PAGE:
Smoking will be banned next semester both inside and in close proximity to residence halls after a new smoking policy was approved by Georgetown administrators.
Karen Frank, vice president for facilities and student housing, notified students last Friday about the decision to make all university housing smoke-free.
Under the current policy, smoking is allowed in residences if both roommates agree. There are no rules prohibiting smoking outside residence halls. All other university buildings were declared smoke-free in the early 1990s.
According to Frank, the new policy enjoys wide-ranging support. Frank said that she has received only two complaints so far about the new policy and only one was legitimate.
“I think this makes it easier for students to protect their health,” she said. Frank also said that the policy could also decrease roommate conflicts.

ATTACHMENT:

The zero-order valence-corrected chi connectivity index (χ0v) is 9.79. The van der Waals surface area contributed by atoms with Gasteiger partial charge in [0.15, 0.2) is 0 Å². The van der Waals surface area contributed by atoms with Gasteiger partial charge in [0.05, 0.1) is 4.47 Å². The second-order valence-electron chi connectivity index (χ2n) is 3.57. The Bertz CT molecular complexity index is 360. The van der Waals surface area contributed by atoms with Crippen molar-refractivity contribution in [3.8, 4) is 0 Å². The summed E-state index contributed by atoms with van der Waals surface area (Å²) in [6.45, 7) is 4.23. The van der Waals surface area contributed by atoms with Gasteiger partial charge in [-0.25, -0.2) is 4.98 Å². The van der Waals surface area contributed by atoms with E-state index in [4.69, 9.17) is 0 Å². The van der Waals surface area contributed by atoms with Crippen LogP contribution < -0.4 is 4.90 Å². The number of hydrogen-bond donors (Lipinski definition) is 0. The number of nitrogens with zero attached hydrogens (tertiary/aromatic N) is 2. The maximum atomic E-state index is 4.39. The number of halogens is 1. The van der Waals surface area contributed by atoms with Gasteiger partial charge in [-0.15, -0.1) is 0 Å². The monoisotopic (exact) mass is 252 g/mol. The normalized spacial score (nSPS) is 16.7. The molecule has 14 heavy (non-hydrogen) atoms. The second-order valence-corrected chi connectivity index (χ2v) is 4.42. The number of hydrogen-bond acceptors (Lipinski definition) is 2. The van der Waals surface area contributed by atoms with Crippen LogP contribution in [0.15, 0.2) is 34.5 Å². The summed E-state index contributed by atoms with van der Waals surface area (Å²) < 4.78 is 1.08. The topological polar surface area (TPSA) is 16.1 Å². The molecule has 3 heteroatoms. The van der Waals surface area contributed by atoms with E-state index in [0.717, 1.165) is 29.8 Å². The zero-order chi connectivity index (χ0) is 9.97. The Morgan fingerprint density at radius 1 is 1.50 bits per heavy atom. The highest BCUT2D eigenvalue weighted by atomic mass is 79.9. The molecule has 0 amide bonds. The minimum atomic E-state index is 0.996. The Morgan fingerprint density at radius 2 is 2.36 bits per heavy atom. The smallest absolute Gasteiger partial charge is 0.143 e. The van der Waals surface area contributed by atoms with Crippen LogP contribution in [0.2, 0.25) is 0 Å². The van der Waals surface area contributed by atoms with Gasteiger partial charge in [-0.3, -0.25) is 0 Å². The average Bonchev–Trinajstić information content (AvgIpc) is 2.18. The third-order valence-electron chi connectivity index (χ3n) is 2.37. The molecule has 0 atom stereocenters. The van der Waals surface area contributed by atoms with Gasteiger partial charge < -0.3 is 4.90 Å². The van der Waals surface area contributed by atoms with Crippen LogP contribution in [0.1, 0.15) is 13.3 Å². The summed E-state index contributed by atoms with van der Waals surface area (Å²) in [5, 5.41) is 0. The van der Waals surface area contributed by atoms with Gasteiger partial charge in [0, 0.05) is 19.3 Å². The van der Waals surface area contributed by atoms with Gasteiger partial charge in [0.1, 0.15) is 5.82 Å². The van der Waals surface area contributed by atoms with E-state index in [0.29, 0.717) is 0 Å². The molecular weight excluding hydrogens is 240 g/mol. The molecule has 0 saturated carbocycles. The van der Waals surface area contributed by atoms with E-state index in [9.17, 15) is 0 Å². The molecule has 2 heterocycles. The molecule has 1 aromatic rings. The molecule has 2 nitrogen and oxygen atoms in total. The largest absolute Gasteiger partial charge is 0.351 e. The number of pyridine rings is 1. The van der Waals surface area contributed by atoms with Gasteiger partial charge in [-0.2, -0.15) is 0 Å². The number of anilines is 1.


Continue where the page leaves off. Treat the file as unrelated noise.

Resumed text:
Most students seemed to support the new policy as a positive move to protect health and university facilities.
“I disagree with the proximity part of it but support the fact they’re not having [smoke] in the buildings,” Samuel Gaze (MSB ’07) said. “I don’t know if smoke would permeate walls or anything but if it did it could have an effect on other people.”
Some smokers, though, are upset at what they see as an infringement on their rights.
“I don’t like the new policy at all because it’s a student’s preference to smoke or not,” Tim Ralls (SFS ’07) said. “I guess I’ll have to find a bench to smoke at far away from the building but if it really bothered people I’d move anyway.”
The new policy was implemented after an Interhall Council survey found the majority of students supported smoke-free housing. The Interhall Council submitted a proposal which was reviewed by the Housing Advisory Council, the Offices of Residence Life, Student Affairs and Student Housing.
“We had discussions based on the results of the survey and voted to propose residence halls go smoke-free,” Megan Vetula (COL ’07) an Interhall representative said.